Over the years there have been a select group of artists that have become so well respected within our community that they have reached almost hallowed ground. Their recordings are considered by some as the pinnacle achievement of what our little music scene can create. The bands top many “all time favorites” lists – and even years later their influence and replayablity dominate the eardrums. I’d like to present to you the next candidate for admission: Manchester Orchestra.
I'll be coming back to edit/proof read the full thing in a few days. I find I write better if I just stream my thoughts first - then go back and fine tune.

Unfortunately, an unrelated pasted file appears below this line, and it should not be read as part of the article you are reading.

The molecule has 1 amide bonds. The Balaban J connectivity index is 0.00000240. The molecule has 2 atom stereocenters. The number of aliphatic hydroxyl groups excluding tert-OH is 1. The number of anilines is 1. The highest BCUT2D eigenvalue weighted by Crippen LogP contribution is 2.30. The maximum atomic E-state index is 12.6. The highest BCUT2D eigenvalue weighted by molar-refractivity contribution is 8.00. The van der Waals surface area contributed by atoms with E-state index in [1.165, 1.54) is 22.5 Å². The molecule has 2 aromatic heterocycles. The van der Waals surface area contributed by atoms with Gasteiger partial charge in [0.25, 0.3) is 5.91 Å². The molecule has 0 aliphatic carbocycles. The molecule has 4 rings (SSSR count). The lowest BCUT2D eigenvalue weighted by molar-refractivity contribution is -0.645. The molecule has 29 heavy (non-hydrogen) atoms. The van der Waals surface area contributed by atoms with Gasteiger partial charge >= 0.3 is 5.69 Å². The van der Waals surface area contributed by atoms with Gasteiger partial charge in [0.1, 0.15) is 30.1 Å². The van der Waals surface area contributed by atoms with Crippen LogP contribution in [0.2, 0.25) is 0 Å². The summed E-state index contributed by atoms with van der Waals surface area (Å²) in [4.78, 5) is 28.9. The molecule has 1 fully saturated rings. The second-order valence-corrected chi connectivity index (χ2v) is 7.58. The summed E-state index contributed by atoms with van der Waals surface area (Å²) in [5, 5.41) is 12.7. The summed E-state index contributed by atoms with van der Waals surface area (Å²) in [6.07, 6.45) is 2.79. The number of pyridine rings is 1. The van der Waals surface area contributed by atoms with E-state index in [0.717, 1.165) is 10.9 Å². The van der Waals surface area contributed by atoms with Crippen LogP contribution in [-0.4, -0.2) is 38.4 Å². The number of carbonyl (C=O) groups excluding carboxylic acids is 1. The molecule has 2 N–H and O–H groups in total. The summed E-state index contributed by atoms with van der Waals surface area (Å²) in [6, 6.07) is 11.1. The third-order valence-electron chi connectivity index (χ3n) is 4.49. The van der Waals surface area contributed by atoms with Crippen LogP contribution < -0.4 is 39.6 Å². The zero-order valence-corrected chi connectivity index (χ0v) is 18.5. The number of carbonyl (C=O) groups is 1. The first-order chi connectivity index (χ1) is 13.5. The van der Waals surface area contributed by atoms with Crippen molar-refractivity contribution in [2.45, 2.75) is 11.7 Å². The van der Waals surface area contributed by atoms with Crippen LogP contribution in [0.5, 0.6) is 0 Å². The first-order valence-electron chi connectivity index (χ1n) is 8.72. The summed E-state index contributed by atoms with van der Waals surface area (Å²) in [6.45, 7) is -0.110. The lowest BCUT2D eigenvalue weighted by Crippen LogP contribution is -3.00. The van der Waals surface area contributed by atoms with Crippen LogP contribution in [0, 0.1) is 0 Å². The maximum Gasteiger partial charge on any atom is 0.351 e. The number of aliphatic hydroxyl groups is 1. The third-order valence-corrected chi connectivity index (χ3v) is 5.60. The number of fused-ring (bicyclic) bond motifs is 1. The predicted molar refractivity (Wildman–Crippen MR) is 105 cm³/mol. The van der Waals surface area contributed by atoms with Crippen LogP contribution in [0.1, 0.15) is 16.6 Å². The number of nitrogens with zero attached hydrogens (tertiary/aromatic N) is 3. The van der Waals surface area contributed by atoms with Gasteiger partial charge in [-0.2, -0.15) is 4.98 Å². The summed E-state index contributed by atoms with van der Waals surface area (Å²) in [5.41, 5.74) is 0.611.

My recommendation of the day is the only band/album I have played in the past 24 hours: Manchester Orchestra. This is the first band in a while I think could reach the upper ranks of AP.net bands ... hallowed ground previously held by Brand New, Say Anything, and Thrice. I think this could be the next member of the exclusive club and this the album to get them there. Of course, now I worry that people are going hate the album simply because it's "hyped" -- but that's their loss. And they're probably the same pretentious douchebags in thrift store drag, so that doesn't bug me much.